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Travelport is the smallest of the travel distribution middlemen companies with its $1.83 billion market cap. But a significant deal it signed with India’s largest online travel agency, MakeMyTrip, suggests it is still fighting to be a vital player.
Travelport announced Wednesday that MakeMyTrip will use its platform for receiving content distributed from airlines, hotels, and other suppliers worldwide. This is notable in that MakeMyTrip commands a 41 percent share of the Indian market for online travel bookings, according to analysts at Deutsche Bank.
MakeMyTrip has used Amadeus as its sole global distribution provider since 2009 but in January MakeMyTrip acquired competitor Goibibo, which is a Travelport customer.
Earlier this year, as a combined entity, MakeMyTrip reported in financial filings that its group used both Amadeus and Travelport as providers.
MakeMyTrip is keeping Amadeus and just adding Travelport.
Still, by the end of the year, Travelport should see more revenue flowing to its top line, though MakeMyTrip’s volumes are still relatively small compared with other global players. In the quarter ended June 30, 2017, the loss-making online travel agency generated only $192 million in revenue.
Every win counts for Travelport. It is not only the smallest of the three major distribution systems, but is the smallest by some degree.
In contrast, UK-based Travelport has only a $1.83 billion market capitalization.
To be sure, market capitalization is not the most reliable indicator of the vitality of the distribution divisions within these technology companies — all of which have multiple lines of business.
Yet it’s hard to ignore that Amadeus’ market capitalization is 10 times that of Travelport’s. Given that imbalance, it’s reasonable to believe Travelport faces some headwinds, in some of its commercial efforts.
During Wednesday’s announcement in India, Deep Kalra, founder, chairman and group chief executive officer of MakeMyTrip, said the company picked Travelport because of its “best-in-class technology.”
The agency noted that Travelport uniquely has IndiGo, India’s largest passenger airline, on its platform. (UPDATE post-publiccation: Sabre says that its agents using its platform do have access to full Indigo content via its relationship with UK-based aggregator, Travelfusion, despite Travelport’s original statement to the contrary.)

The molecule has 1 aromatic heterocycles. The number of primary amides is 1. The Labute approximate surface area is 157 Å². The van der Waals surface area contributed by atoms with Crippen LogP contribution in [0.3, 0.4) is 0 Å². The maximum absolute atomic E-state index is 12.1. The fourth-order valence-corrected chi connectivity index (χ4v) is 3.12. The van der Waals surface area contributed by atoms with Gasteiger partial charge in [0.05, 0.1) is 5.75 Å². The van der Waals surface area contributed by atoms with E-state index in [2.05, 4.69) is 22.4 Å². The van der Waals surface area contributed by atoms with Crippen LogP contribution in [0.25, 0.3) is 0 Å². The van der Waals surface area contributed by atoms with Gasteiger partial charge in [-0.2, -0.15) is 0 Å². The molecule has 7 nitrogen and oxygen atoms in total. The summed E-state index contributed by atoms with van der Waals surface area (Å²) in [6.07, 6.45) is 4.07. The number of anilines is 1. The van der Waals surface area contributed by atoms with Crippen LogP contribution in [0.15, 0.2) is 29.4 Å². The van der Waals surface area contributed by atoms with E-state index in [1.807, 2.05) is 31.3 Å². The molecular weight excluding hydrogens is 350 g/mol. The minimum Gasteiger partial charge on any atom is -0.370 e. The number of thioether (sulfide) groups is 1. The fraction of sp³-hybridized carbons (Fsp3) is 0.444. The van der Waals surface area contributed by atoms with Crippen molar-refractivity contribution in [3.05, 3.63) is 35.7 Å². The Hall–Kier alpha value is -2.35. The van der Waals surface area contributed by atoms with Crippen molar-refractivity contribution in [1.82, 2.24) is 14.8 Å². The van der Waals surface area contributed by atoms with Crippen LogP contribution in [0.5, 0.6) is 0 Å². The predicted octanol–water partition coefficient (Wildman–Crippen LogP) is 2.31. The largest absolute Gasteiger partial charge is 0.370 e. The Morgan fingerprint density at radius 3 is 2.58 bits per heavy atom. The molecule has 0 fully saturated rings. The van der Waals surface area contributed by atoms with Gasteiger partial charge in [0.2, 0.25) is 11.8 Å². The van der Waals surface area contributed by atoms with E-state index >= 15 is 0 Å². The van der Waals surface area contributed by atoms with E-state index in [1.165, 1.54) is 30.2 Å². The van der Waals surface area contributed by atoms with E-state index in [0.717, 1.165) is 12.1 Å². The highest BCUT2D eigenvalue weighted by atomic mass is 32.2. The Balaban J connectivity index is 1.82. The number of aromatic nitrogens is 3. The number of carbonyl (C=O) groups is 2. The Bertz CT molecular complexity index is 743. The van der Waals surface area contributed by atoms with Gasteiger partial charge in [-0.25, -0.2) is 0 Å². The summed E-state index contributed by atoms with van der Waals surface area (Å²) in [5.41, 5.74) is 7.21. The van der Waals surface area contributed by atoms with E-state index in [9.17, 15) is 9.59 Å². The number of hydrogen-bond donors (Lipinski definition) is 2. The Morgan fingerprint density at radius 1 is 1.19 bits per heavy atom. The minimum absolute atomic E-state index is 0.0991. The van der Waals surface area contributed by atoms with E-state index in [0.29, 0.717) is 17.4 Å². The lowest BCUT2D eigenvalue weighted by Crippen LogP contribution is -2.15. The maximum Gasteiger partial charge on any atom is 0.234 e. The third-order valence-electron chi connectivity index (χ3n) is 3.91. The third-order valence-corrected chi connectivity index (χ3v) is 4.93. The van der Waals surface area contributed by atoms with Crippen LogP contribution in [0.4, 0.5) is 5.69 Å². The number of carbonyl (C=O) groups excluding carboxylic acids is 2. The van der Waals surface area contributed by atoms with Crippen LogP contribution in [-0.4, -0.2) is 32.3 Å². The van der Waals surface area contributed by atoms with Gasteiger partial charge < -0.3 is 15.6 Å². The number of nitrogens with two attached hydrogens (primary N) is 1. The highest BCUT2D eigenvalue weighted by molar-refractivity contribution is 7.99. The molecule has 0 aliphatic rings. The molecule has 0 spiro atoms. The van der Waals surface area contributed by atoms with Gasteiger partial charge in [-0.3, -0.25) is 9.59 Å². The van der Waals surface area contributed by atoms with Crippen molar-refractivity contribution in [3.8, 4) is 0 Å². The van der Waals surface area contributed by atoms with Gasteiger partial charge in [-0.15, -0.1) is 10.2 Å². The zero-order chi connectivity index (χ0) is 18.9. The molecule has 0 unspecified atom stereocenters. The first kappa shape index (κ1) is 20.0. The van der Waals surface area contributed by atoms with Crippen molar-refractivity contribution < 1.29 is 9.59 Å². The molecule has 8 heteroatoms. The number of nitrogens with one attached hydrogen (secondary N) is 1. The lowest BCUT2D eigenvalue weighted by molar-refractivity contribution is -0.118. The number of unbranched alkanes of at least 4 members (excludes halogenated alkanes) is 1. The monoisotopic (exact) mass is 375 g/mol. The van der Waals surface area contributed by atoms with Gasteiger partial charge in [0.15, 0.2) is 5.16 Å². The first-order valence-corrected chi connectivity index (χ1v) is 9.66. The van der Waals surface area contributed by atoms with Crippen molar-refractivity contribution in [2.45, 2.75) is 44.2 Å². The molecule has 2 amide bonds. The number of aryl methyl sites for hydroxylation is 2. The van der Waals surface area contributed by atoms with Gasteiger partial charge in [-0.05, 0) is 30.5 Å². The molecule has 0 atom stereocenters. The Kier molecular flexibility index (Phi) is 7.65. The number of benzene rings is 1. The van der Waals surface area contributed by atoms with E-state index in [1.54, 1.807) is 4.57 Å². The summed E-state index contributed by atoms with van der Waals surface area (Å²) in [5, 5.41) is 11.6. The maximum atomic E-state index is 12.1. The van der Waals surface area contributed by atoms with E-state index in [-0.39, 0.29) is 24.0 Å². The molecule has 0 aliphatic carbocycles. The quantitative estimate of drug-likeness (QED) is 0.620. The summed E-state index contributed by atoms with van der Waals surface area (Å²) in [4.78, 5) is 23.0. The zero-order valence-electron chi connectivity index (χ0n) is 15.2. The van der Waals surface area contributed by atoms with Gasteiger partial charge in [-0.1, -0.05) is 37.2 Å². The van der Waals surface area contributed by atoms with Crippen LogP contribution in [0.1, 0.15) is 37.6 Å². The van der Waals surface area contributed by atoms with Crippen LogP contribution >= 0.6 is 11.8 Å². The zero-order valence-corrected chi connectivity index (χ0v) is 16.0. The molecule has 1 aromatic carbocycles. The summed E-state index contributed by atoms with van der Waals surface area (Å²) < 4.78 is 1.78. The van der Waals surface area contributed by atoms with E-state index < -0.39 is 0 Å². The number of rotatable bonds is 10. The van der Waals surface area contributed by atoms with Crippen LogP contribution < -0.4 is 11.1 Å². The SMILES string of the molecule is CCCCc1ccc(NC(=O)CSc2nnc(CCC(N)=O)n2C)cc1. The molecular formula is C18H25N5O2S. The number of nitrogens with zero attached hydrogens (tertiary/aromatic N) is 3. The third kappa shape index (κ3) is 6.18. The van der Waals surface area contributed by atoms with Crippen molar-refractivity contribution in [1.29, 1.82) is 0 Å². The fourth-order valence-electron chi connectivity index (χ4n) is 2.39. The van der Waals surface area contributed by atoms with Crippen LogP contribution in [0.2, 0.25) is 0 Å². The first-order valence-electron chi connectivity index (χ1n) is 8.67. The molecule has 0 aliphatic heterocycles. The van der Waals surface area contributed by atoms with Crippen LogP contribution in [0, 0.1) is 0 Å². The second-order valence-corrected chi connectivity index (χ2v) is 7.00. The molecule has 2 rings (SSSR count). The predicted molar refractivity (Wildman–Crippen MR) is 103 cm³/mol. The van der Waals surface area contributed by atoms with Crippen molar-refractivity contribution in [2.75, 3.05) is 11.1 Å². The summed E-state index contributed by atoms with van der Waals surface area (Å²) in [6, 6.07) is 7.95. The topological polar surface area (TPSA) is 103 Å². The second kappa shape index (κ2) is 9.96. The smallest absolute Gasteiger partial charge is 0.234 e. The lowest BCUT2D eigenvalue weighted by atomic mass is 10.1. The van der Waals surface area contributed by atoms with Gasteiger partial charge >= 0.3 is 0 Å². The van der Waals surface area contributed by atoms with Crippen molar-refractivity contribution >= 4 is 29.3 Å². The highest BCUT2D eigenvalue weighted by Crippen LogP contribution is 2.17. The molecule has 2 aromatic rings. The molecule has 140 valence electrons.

That’s a sign of how Travelport is focusing its investing in its distribution product while its rivals have tried to diversify into airline and hotel software solutions. Travelport’s focus has meant that it is ahead of its rivals in now having a significantly larger number of airlines — about 200 — live on its platform that sell fare families and paid seat assignments, baggage fees, priority boarding, and other ancillaries. These products have higher margins for airlines than tickets.
Gaining in India will help Travelport keep its market share relative to its rivals.
In the past four years, Amadeus says that its share of global travel agency air bookings grew about four-and-a-half percentage points, to 43.6 percent. Travelport and Sabre have lost some ground, while TravelSky focuses on its near-monopoly in the Chinese market.
Travelport insists these share shifts are minor and fluctuating. In May, Travelport chief executive Gordon Wilson told investors that, “Despite all the commentary about air booking share between the three big global distribution companies on an international basis, effectively, the share has been pretty static over the past six years.”
The MakeMyTrip deal will help Travelport keep pace with it larger rivals. In the first half of 2017, the overall air market for the global distribution systems has grown by 11 percent, and, MakeMyTrip’s rapid growth in ticket sales will support that trend.
Last year, India replaced Japan as the third-largest domestic aviation market globally. The Indian aviation market is forecast to become the third-largest market in the world by 2025, according to the International Air Transport Association.